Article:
..


Well it tells me that the lopolight is not nearly as bad as the usb charger.
You can see why things like phone chargers often ruin Navtex reception, which is around 500kHz.
In my view, I would hope a VHF/AIS receiver would be fairly well immune to noise under a MHz, otherwise it might have a hard time on a boat with an HF or MF transmitter.
Alternators, solar panel regulators and so forth will also create noise, and with a lot more power behind it.

The traces also suggest that the 12V system is quite high impedance at a few 100kHz, a lower impedance might turn those voltage spikes into current spikes, the trick is to absorb some of the energy in the process...

Thanks for posting useful pictures!

Paul_DY
14-05-14, 00:11
Hi this is Paul from Digital Yacht again. Sorry for the time it took me to complete the investigation but this is a really busy time for us and I have only been able to work on this in the evenings.

I have now completed my testing of a number of different LED lights/bulbs from various manufacturers and in my tests a small number of LED Navigation Light systems were found to potentially cause interference with AIS reception, if the cable to the light was run directly alongside the VHF antenna cable.

The electrical noise was generated by the switch mode regulator in the LED Navigation Light and we would recommend to all manufacturers of these lights to look closely at using lower frequency switch mode regulators and fitting suppression filters.

The noise was pre-dominantly radiated (through the air between the cables), rather than conducted (through the wiring) and routing the LED Navigation Light cable away from the VHF Antenna cable had the biggest positive affect on reception.

Differences were found between manufacturers and even between different LED Light models in the same manufacturer's range, so we would recommend checking an LED light before fitting them on a boat with an AIS system installed. This can be done by placing a coil of LED Light power cable alongside the AIS VHF antenna cable and checking if the RSSI figure increases or checking the number of AIS targets with the LED Light ON and then when you turn the LED Light OFF.

Below is an oscilloscope image of the noise created by one light that caused total loss of AIS reception and was the worst of the lights tested. You will note that the actual voltage of the noise is not great (<100mV) but it is the frequency of the signal and the sharpness of the leading spike that causes the problem. In fact we found lights that created larger amounts of noise (in terms of voltage) but the frequency and smoother waveform resulted in no affect on the AIS reception.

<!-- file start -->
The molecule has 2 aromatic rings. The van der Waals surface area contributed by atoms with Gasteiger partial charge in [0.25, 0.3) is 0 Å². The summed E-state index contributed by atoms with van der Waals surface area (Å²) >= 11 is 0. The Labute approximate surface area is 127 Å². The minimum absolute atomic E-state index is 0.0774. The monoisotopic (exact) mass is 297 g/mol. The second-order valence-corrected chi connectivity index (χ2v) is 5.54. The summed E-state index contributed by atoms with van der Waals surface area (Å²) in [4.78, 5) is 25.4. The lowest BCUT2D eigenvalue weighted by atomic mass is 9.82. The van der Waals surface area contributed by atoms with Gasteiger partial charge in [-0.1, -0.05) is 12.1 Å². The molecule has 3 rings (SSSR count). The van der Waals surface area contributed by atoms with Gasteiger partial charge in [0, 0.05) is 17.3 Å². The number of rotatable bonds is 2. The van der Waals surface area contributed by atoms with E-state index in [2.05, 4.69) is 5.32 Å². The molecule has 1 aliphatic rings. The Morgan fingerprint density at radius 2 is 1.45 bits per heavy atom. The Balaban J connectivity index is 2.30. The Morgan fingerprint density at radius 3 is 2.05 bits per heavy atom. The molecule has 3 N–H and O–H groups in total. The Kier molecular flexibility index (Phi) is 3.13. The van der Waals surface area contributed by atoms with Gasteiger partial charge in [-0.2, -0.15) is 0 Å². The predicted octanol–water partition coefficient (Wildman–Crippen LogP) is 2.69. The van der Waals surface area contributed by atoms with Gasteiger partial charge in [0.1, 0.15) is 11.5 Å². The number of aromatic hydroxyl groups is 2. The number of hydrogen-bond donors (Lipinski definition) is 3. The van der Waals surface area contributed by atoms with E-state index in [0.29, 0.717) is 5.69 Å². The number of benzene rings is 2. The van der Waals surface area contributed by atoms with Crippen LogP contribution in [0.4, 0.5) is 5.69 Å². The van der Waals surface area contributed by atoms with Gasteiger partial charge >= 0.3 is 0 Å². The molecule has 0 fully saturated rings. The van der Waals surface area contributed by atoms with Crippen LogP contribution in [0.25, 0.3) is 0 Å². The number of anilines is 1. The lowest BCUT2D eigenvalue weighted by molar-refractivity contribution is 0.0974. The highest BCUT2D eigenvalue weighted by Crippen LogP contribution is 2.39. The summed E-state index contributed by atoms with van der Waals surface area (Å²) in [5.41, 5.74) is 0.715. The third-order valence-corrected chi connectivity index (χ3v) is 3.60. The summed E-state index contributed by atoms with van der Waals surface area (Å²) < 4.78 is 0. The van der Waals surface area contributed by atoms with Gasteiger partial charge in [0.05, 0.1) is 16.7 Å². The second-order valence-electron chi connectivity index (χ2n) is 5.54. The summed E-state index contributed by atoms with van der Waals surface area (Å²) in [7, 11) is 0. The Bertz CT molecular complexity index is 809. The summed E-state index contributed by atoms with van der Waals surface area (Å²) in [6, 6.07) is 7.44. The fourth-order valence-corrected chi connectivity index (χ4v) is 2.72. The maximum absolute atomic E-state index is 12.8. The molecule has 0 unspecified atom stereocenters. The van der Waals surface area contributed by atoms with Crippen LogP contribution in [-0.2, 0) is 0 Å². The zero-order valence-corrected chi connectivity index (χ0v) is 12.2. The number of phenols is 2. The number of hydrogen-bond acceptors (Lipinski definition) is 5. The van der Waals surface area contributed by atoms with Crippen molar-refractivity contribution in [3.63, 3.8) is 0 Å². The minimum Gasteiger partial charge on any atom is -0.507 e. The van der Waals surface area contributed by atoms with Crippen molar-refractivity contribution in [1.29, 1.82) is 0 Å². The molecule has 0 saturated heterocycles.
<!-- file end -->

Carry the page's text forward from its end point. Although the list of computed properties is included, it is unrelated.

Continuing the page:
42546

William_H
14-05-14, 01:21
It did occur to me that it may be possible to vary or even fix the interference without going up to the nav light. If a variable resistor or variable voltage linear regulator were connected in the power supply to the LED then at lower supply voltages some buck regulators will increse the mark space (on off ) ratio to the point where they are on almost all the time. This should vary the interference or possibly stop it or move it's frequency out of band.
So something like an LM 317 regulator with a potentiometer on the output such that you can vary the voltage supplied to the LED. Reduce the voltage supply to the point where the LED loses brightness. Check for interference. Check for interference at various supply voltages to the LED. The different voltages may cause the LED oscilator to run at different frequencies so different degrees of interference. Depending on the current drain of the LED and the voltage you reduce to, it may overheat the LM 317 so you may need an LM317K metal IC with a heat sink. Check the specs for the regulator and the LED. good luck olewill
This would be a very crude fix but having the advantage that you can do it from below. good lcuk olewill

chrisclin
24-05-14, 12:11
Thanks for your reply, Paul. Too late for me - the mast went up with old technology bulbs on it, but there does seem to be a solution for next time the mast comes down. Presumably you aren't willing to publish recommendations on a public forum but it will be worth contacting you when the time comes. Apart from anything else, the speed of change in the LED world is such that any recommendations become out of date very quickly.